Leading Jewish neoconservative commentator Norman Podhoretz also enjoys ready access to mainstream media news outlets. His advocacy of U.S. military action against Iran has received wide attention in the mainstream media. On May 30, the Wall Street Journal published a commentary by Podhoretz titled, “The Case for Bombing Iran: I hope and pray that President Bush will do it.” Podhoretz, a foreign policy advisor to former New York Mayor Rudy Giuliani’s campaign for the 2008 Republican nomination, is one of the signatories of the “Statement of Principles” of the neoconservative Project for the New American Century. Podhoretz was awarded the President Medal of Freedom, the highest honor a U.S. president can bestow on a civilian, by George W. Bush in 2004.
The difference in mainstream media news organizations’ treatment of religious voices promoting peace, compared to the coverage accorded those promoting uncritical support of Israel, vilifying Islam and predominately Arab and Muslim nations, and promoting U.S. military action against Iran, could hardly be more stark or more obviously a threat to a society that values social stability, racial harmony, and its long tradition of religious pluralism.
An article by Allan C. Brownfeld in the January 2008 issue of Washington Report on Middle East Affairs calls attention to the dangerously hyperbolic rhetoric of the Jewish far-Right. “In certain Jewish circles,” writes Brownfeld, “today’s world is being compared to 1938, just before the Nazi assault on Poland began World War II. An April conference in New York entitled ‘Is it 1938 Again’ featured such speakers as Norman Podhoretz, Alan Dershowitz, Hillel Halkin and Malcolm Hoenlein.”
Brownfeld notes that, “In a recent Commentary essay [Podhoretz] depicted President Ahmadinejad as a revolutionary, ‘like Hitler … whose objective is to overturn the going international system and to replace it … with a new world order dominated by Iran.’”
“‘I pray with all my heart,’ Podhoretz concluded, that President Bush, ‘will find it possible to take the only action that can stop Iran from following through on its evil intentions toward both us and Israel,’” writes Brownfeld.
“Not only are these individuals and groups promoting a pre-emptive war against Iran completely unrepresentative of American Jewish opinion, but they are advocating a policy which would be harmful to the interests of Israel, the U.S., and the larger world. Hopefully, sanity will prevail and these wolf-criers with an agenda will be isolated as the extremists they are,” writes Brownfeld.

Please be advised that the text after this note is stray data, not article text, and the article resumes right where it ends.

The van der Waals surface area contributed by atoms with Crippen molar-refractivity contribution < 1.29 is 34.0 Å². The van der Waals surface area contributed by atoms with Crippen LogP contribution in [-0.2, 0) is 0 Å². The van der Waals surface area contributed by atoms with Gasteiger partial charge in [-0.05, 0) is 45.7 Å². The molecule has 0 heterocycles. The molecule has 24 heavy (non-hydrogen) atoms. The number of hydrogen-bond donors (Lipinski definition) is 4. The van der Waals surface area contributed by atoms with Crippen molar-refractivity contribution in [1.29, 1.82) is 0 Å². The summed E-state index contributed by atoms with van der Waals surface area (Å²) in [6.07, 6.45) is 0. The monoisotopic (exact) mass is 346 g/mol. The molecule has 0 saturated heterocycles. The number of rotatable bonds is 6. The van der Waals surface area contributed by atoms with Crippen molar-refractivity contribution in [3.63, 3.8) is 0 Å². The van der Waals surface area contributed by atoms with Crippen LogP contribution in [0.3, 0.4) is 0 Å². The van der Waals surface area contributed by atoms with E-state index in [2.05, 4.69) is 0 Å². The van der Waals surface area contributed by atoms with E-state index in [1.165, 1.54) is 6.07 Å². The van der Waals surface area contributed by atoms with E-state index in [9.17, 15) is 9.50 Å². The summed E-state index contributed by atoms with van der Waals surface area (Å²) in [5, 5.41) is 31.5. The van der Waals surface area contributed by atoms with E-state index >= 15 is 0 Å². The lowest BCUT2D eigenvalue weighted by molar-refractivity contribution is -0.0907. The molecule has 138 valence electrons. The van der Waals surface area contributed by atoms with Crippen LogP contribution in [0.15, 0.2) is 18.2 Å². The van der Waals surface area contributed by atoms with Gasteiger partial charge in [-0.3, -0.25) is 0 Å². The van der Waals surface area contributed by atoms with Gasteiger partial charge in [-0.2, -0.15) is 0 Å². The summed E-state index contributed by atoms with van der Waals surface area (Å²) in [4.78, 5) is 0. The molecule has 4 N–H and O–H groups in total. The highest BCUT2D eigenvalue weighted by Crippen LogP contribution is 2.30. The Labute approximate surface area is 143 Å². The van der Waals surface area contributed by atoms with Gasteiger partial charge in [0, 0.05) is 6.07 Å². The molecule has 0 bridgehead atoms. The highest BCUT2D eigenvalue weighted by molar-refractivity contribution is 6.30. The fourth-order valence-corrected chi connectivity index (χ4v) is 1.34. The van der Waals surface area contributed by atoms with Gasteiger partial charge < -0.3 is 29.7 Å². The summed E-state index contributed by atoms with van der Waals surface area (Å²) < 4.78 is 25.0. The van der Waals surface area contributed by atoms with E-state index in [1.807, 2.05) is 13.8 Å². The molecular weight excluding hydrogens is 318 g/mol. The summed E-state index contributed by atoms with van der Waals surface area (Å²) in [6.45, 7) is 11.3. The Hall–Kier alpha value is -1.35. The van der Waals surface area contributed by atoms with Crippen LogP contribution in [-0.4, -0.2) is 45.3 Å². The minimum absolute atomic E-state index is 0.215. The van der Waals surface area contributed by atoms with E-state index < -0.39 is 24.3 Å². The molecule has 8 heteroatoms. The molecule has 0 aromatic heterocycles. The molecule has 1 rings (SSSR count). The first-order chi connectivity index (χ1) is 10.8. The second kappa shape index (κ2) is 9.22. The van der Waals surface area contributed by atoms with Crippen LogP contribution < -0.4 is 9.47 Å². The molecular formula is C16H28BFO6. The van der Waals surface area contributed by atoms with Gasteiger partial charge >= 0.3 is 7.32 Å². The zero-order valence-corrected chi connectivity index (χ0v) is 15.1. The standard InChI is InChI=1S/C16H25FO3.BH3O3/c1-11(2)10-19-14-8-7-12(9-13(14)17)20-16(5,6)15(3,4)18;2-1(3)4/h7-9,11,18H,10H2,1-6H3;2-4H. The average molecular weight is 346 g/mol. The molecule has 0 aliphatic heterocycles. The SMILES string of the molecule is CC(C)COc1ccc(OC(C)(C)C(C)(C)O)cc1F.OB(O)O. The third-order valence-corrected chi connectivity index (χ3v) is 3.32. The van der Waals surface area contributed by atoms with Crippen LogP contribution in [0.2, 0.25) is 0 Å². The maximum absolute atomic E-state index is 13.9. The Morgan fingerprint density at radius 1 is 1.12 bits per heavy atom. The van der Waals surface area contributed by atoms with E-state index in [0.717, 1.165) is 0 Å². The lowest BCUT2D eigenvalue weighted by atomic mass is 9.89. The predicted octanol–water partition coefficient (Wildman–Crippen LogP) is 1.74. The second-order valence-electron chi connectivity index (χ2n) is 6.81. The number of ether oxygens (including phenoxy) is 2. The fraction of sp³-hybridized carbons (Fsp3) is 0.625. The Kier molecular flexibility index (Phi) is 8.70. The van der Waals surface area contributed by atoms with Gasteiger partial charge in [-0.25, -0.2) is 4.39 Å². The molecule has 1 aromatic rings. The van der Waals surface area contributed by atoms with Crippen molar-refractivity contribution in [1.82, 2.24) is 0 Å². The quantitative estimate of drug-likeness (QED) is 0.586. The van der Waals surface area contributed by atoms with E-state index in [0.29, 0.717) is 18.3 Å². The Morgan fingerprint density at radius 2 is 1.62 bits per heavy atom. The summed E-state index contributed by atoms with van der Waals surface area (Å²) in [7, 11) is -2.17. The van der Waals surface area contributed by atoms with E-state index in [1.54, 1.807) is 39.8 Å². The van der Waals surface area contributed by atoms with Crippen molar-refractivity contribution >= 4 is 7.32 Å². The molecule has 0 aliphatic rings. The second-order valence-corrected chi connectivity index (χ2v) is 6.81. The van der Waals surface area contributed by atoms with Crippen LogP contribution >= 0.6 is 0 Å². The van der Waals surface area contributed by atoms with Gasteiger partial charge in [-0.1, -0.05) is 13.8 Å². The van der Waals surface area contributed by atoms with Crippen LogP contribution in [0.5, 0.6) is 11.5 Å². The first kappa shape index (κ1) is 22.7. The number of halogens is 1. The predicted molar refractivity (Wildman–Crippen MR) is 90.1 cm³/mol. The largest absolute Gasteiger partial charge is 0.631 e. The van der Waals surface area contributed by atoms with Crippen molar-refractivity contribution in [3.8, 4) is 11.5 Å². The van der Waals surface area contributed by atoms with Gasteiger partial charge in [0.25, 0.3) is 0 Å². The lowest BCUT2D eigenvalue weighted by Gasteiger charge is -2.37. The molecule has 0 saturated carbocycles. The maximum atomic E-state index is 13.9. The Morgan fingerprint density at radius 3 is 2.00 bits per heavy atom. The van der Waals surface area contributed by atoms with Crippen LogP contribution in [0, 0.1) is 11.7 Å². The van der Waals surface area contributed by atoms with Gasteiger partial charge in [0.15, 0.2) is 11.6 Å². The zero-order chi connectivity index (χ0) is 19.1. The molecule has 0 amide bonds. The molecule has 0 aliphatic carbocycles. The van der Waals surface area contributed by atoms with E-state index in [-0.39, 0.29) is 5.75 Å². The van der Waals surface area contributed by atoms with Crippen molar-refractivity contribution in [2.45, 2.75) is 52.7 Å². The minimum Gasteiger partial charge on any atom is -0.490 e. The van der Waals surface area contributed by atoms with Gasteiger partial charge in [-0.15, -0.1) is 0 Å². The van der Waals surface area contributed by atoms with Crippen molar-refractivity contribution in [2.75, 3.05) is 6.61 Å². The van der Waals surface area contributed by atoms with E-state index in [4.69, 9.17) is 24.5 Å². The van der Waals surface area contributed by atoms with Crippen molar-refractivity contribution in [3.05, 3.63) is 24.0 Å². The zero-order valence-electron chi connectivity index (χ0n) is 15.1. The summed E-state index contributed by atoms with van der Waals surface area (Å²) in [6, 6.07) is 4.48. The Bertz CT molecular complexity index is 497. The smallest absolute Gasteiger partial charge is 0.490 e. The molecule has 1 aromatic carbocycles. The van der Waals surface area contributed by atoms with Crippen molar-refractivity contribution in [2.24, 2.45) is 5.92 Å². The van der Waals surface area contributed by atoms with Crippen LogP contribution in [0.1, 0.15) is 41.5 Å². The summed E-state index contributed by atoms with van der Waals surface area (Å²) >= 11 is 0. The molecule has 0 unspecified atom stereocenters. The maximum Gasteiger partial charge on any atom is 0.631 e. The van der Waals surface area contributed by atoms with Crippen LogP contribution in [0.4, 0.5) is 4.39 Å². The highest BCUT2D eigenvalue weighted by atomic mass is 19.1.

Many mainstream media news organizations were duped by falsified intelligence reports and overawed by the jingoistic excess that was characteristic of the Bush administration’s slick public relations campaign designed to incite Americans’ patriotic fervor in support of the rush to war in and occupation of Iraq.
During a Q & A session after his presentation at a Society of Professional Journalists (SPJ) conference at Iowa State University’s Greenlee School in February 2007, this reporter asked Richard Doak, a then-recently retired senior member of the Des Moines Register editorial board, about press coverage during the buildup to the March 2003 invasion of Iraq. Doak’s reply included this frank admission: “We were intimidated. Reporters didn't question the administration's claims.”
Doak gets points for honesty and candor, but his answer doesn’t begin to adequately address the enormously damaging and still widening credibility gap at the heart of Americans’ well-documented distrust of and lack of respect for professional or, more accurately, corporate journalists, and mainstream media news organizations today.
That the Bush administration’s effort to turn the nation's major news organizations into cheerleading squads for an ill-conceived, illegal, unjust, unnecessary, disastrously counterproductive, and cripplingly expensive preventive war of choice in Iraq was so largely successful is arguably one result of a more general collapse of ethical standards and norms in professional journalism associated with decades of consolidation in corporate media and the consequent exclusion of independent voices from the public discussion. Almost five years after the invasion of Iraq, most mainstream media news organizations seem to be as studiously disinterested in interfaith initiatives as ever and equally indifferent to the concerns of citizens, community leaders, and community organizations involved in various peacemaking initiatives. In Iowa, a well-established pattern reflects that disinterest and indifference.
The Iowa Dialog Center (IDC) hosted its annual dinner, an interfaith event, on October 10 at the Embassy Suites on the River in Des Moines. About 75 people attended. The IDC had sponsored a trip to Turkey for 11 Americans, mostly Iowans, mostly people with some connection to churches and other Christian religious organizations. One of those who went on the trip, Rev. Karen Parker, a recently retired Evangelical Lutheran Church in America (ELCA) pastor and former assistant to the Bishop of the Pacifica Synod, presented the keynote address at the dinner. Later, another of the travelers talked about his experiences during the two-week visit to Turkey, and there was a sad, funny, and instructive moment during the Q & A that followed. Apparently unaware who had provided the meal he had just finished, one of the dinner guests bestirred himself to ask, “Where are the voices of the moderate Muslims in the aftermath of 9/11?” The speaker, one of the clerics who had traveled to Turkey with the IDC, looked mildly embarrassed. He paused, smiled, and replied saying that the question was “very similar to one some of our Turkish hosts asked of us.” Many in the audience politely attempted to stifle their laughter.